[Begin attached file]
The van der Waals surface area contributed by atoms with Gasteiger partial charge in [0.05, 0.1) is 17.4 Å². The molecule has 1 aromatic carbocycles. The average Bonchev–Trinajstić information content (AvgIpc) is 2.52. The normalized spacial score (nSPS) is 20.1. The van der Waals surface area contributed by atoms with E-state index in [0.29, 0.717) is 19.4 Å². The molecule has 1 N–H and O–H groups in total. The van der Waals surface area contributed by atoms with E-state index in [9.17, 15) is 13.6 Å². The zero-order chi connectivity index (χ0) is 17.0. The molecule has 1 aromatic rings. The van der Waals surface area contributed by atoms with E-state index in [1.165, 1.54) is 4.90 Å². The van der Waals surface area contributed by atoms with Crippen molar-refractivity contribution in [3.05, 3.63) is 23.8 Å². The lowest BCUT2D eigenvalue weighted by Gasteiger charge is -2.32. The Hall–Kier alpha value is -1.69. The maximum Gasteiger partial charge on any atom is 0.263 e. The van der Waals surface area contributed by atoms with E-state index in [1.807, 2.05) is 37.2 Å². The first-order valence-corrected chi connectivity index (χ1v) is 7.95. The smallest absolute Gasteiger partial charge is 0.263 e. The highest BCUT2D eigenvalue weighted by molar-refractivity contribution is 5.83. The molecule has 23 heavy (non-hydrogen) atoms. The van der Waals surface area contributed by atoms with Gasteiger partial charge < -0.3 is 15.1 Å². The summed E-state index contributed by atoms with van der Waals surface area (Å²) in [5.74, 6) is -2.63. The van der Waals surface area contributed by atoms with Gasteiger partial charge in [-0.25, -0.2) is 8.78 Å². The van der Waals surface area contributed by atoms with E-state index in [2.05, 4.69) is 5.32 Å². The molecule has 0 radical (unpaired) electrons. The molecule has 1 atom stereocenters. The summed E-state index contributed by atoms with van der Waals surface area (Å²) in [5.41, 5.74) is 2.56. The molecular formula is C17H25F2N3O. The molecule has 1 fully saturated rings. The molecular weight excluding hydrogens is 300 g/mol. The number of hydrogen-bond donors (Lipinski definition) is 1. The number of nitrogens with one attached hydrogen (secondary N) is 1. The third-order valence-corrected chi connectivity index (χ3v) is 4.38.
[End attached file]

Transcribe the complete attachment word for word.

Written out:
The van der Waals surface area contributed by atoms with Gasteiger partial charge in [0.05, 0.1) is 17.4 Å². The molecule has 1 aromatic carbocycles. The average Bonchev–Trinajstić information content (AvgIpc) is 2.52. The normalized spacial score (nSPS) is 20.1. The van der Waals surface area contributed by atoms with E-state index in [0.29, 0.717) is 19.4 Å². The molecule has 1 N–H and O–H groups in total. The van der Waals surface area contributed by atoms with E-state index in [9.17, 15) is 13.6 Å². The zero-order chi connectivity index (χ0) is 17.0. The molecule has 1 aromatic rings. The van der Waals surface area contributed by atoms with E-state index in [1.165, 1.54) is 4.90 Å². The van der Waals surface area contributed by atoms with Crippen molar-refractivity contribution in [3.05, 3.63) is 23.8 Å². The lowest BCUT2D eigenvalue weighted by Gasteiger charge is -2.32. The Hall–Kier alpha value is -1.69. The maximum Gasteiger partial charge on any atom is 0.263 e. The van der Waals surface area contributed by atoms with E-state index in [1.807, 2.05) is 37.2 Å². The first-order valence-corrected chi connectivity index (χ1v) is 7.95. The smallest absolute Gasteiger partial charge is 0.263 e. The highest BCUT2D eigenvalue weighted by molar-refractivity contribution is 5.83. The molecule has 23 heavy (non-hydrogen) atoms. The van der Waals surface area contributed by atoms with Gasteiger partial charge < -0.3 is 15.1 Å². The summed E-state index contributed by atoms with van der Waals surface area (Å²) in [5.74, 6) is -2.63. The van der Waals surface area contributed by atoms with Gasteiger partial charge in [-0.25, -0.2) is 8.78 Å². The van der Waals surface area contributed by atoms with E-state index in [2.05, 4.69) is 5.32 Å². The molecule has 0 radical (unpaired) electrons. The molecule has 1 atom stereocenters. The summed E-state index contributed by atoms with van der Waals surface area (Å²) in [5.41, 5.74) is 2.56. The molecular formula is C17H25F2N3O. The molecule has 1 fully saturated rings. The molecular weight excluding hydrogens is 300 g/mol. The number of hydrogen-bond donors (Lipinski definition) is 1. The number of nitrogens with one attached hydrogen (secondary N) is 1. The third-order valence-corrected chi connectivity index (χ3v) is 4.38.